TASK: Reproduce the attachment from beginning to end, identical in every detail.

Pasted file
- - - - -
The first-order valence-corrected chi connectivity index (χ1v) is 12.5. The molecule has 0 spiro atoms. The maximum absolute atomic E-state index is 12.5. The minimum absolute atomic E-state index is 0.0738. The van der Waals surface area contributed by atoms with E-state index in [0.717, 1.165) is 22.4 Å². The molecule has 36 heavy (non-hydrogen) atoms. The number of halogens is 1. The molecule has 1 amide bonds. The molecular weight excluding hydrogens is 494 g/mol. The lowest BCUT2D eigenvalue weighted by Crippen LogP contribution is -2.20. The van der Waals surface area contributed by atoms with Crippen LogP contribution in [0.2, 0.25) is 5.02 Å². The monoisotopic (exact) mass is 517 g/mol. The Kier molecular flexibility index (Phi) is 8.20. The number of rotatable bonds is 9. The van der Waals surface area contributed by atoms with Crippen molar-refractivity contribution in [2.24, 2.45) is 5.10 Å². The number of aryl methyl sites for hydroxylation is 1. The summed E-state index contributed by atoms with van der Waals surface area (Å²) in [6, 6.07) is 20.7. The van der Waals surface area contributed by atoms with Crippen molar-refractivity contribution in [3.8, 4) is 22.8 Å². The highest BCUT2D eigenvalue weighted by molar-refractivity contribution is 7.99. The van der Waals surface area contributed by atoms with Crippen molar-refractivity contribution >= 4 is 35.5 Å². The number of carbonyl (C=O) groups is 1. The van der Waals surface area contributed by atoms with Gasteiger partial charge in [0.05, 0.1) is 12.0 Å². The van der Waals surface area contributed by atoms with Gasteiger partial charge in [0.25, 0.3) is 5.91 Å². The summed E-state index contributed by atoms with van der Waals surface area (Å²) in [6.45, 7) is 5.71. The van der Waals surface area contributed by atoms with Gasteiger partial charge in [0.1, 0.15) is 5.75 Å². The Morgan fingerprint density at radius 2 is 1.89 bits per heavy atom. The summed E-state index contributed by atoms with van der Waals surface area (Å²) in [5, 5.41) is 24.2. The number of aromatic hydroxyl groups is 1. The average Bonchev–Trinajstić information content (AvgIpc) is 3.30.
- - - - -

The first-order valence-corrected chi connectivity index (χ1v) is 12.5. The molecule has 0 spiro atoms. The maximum absolute atomic E-state index is 12.5. The minimum absolute atomic E-state index is 0.0738. The van der Waals surface area contributed by atoms with E-state index in [0.717, 1.165) is 22.4 Å². The molecule has 36 heavy (non-hydrogen) atoms. The number of halogens is 1. The molecule has 1 amide bonds. The molecular weight excluding hydrogens is 494 g/mol. The lowest BCUT2D eigenvalue weighted by Crippen LogP contribution is -2.20. The van der Waals surface area contributed by atoms with Crippen LogP contribution in [0.2, 0.25) is 5.02 Å². The monoisotopic (exact) mass is 517 g/mol. The Kier molecular flexibility index (Phi) is 8.20. The number of rotatable bonds is 9. The van der Waals surface area contributed by atoms with Crippen molar-refractivity contribution in [2.24, 2.45) is 5.10 Å². The number of aryl methyl sites for hydroxylation is 1. The summed E-state index contributed by atoms with van der Waals surface area (Å²) in [6, 6.07) is 20.7. The van der Waals surface area contributed by atoms with Crippen molar-refractivity contribution in [3.8, 4) is 22.8 Å². The highest BCUT2D eigenvalue weighted by molar-refractivity contribution is 7.99. The van der Waals surface area contributed by atoms with Crippen molar-refractivity contribution >= 4 is 35.5 Å². The number of carbonyl (C=O) groups is 1. The van der Waals surface area contributed by atoms with Gasteiger partial charge in [0.05, 0.1) is 12.0 Å². The van der Waals surface area contributed by atoms with Gasteiger partial charge in [0.25, 0.3) is 5.91 Å². The summed E-state index contributed by atoms with van der Waals surface area (Å²) in [6.45, 7) is 5.71. The van der Waals surface area contributed by atoms with Gasteiger partial charge in [0.1, 0.15) is 5.75 Å². The Morgan fingerprint density at radius 2 is 1.89 bits per heavy atom. The summed E-state index contributed by atoms with van der Waals surface area (Å²) in [5, 5.41) is 24.2. The number of aromatic hydroxyl groups is 1. The average Bonchev–Trinajstić information content (AvgIpc) is 3.30.